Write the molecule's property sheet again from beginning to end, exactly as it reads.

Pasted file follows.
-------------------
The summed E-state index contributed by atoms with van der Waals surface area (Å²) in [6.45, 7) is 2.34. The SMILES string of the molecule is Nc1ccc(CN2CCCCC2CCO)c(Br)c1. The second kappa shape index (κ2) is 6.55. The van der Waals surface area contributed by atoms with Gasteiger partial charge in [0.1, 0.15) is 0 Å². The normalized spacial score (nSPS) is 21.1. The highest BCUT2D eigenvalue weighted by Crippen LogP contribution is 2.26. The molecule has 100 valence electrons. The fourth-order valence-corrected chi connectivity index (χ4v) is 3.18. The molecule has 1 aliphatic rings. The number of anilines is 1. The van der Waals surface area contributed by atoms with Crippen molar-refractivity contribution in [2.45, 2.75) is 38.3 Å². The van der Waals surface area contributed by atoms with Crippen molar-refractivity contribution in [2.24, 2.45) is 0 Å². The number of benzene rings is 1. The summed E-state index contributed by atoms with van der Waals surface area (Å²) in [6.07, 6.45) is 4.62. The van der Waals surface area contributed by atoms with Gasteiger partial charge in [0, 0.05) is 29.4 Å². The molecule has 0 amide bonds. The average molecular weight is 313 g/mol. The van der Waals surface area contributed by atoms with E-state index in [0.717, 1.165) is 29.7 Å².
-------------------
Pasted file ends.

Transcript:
The summed E-state index contributed by atoms with van der Waals surface area (Å²) in [6.45, 7) is 2.34. The SMILES string of the molecule is Nc1ccc(CN2CCCCC2CCO)c(Br)c1. The second kappa shape index (κ2) is 6.55. The van der Waals surface area contributed by atoms with Gasteiger partial charge in [0.1, 0.15) is 0 Å². The normalized spacial score (nSPS) is 21.1. The highest BCUT2D eigenvalue weighted by Crippen LogP contribution is 2.26. The molecule has 100 valence electrons. The fourth-order valence-corrected chi connectivity index (χ4v) is 3.18. The molecule has 1 aliphatic rings. The number of anilines is 1. The van der Waals surface area contributed by atoms with Crippen molar-refractivity contribution in [2.45, 2.75) is 38.3 Å². The van der Waals surface area contributed by atoms with Crippen molar-refractivity contribution in [2.24, 2.45) is 0 Å². The number of benzene rings is 1. The summed E-state index contributed by atoms with van der Waals surface area (Å²) in [6.07, 6.45) is 4.62. The van der Waals surface area contributed by atoms with Gasteiger partial charge in [0, 0.05) is 29.4 Å². The molecule has 0 amide bonds. The average molecular weight is 313 g/mol. The van der Waals surface area contributed by atoms with E-state index in [0.717, 1.165) is 29.7 Å².